Another summer is closing as the new school year is here. Why not mark this transition by having a special Back-to-School Sunday?
Your Back-to-School Sunday can be a poignant time in asking the congregation to partner with families to bless the children with health, safety, and a year of growth. Your students will start a new school year (some for the very first time) knowing there is a whole community of people cheering them on. Here are some elements to consider.
A great way to kick off a service is with a fun video. There are plenty of content companies producing video for worship services, and you can most likely find a themed video that will fit your needs. You may also find a clip on YouTube. Use social media to crowdsource for suggestions and links. Remember, it is best practice to ask and receive permission from the content producer before using their content. When permission is in doubt, it is best to assume you do not have it.
A great alternative to having to find (and possibly purchase/license) a video is to produce your own content. It may be easier than you think. Have a youth pastor or children’s pastor—anyone with a quick wit and great repartee with children—interview children about going to school. Ask about favorite activities, something funny that has happened at school, why they love their teachers, etc. Keep it short, 2-4 minutes, add some fun music underneath, and you will have a nice homegrown experience to use in your service.
If you do not have the technical means to show/produce/license a video, a special song presentation or entertaining skit could serve similar purposes.
Charge to students
Have a youth leader to address students returning to class. Encourage your students to remember who they are in the community of faith and who they are in the community of God. Be encouraging! Charge them to be the best version of themselves and to remember their church family is there to celebrate their accomplishments, encourage them in defeat, cheer them on to do their best, and support them in whatever they do.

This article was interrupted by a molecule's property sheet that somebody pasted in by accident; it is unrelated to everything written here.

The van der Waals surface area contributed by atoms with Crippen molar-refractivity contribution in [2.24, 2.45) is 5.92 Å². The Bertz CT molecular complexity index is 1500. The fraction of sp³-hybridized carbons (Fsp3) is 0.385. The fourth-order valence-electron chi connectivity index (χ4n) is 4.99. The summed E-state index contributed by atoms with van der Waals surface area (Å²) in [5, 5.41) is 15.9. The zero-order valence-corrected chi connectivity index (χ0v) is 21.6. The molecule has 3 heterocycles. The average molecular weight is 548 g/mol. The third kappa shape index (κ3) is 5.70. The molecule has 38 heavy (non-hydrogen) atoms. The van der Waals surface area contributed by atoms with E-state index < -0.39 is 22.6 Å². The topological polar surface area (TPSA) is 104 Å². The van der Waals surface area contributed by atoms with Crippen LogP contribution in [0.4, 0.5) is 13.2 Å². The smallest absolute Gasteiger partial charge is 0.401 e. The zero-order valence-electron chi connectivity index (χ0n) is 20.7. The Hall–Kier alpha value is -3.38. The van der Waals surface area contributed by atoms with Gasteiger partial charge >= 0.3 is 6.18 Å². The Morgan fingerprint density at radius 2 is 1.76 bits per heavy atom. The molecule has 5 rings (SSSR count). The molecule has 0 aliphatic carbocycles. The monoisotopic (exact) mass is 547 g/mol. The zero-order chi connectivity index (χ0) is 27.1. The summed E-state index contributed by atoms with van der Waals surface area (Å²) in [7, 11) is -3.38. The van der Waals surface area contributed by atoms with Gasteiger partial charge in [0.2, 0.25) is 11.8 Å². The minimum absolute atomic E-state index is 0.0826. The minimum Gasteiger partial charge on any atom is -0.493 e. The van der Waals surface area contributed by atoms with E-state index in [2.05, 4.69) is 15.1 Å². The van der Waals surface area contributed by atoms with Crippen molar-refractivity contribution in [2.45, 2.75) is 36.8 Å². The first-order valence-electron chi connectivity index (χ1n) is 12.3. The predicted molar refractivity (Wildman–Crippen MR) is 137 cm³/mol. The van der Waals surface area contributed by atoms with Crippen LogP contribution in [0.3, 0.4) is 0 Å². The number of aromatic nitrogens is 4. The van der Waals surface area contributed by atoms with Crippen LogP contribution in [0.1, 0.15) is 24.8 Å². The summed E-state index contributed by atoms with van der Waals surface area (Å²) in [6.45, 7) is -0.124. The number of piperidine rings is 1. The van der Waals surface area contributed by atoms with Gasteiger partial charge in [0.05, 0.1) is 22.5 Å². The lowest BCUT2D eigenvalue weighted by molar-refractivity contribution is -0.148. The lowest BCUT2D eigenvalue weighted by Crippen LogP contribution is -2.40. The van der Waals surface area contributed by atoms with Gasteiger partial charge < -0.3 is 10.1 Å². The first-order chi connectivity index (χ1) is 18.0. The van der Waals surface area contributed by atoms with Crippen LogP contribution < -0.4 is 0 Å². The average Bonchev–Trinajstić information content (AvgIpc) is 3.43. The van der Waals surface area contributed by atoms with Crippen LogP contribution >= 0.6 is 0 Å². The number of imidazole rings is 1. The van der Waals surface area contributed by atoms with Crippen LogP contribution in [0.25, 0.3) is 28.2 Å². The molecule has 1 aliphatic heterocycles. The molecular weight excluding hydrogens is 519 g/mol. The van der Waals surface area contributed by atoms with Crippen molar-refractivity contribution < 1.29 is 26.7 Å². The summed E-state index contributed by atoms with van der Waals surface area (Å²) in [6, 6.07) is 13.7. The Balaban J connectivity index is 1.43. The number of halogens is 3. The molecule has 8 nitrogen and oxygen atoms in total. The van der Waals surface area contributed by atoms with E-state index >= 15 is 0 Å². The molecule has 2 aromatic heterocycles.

Charge to parents
Offer a charge to parents to remember that their students are learning who they are in the world. Do not make the school year about the measuring stick of accomplishments or comparing them to others. Also, practice hospitality during the school year by having your kids’ friends in your home getting to know your children’s friends and their families. Honor those who are teaching and coaching your student’s. Remind parents to never hesitate to reach out for guidance when facing challenging situations—we have all been there.
Present Bibles to new students
A nice gesture for students entering school, or at least kindergarten, for the first time can be to present them with a Bible as a gift from their church family. Have the senior students write a note of advice in the Bibles for each child to have and read. Wouldn’t it be cool if this became a tradition and at each subsequent back to school blessing featured a senior sharing the advice from the Bible they received when they entered kindergarten?
Lesson to students
Have the lesson for that morning geared to encourage students to remember who they are in the story of God. Just because they are young, it does not mean they do not have a part to play. Encourage them to make the most of their time, to enjoy life, to enjoy others, and to make the world a better place.
Prayer for students and school staff
Have your students—and teachers, principals, coaches, and other members of your congregation who work in schools and with students—either come to the front of the sanctuary if space permits, or stand where they are. Let them know how much you love them and are cheering them all on. Pray over them for a safe, fun, and successful school year.
Also, don’t forget to be hospitable and invite your neighbors and the new friends you made during the summer at VBS to join you. Follow through with your pledge to these students and educators. Look for creative ways to support the schools in your community and as always, support the students, educators, and families that call your congregation home.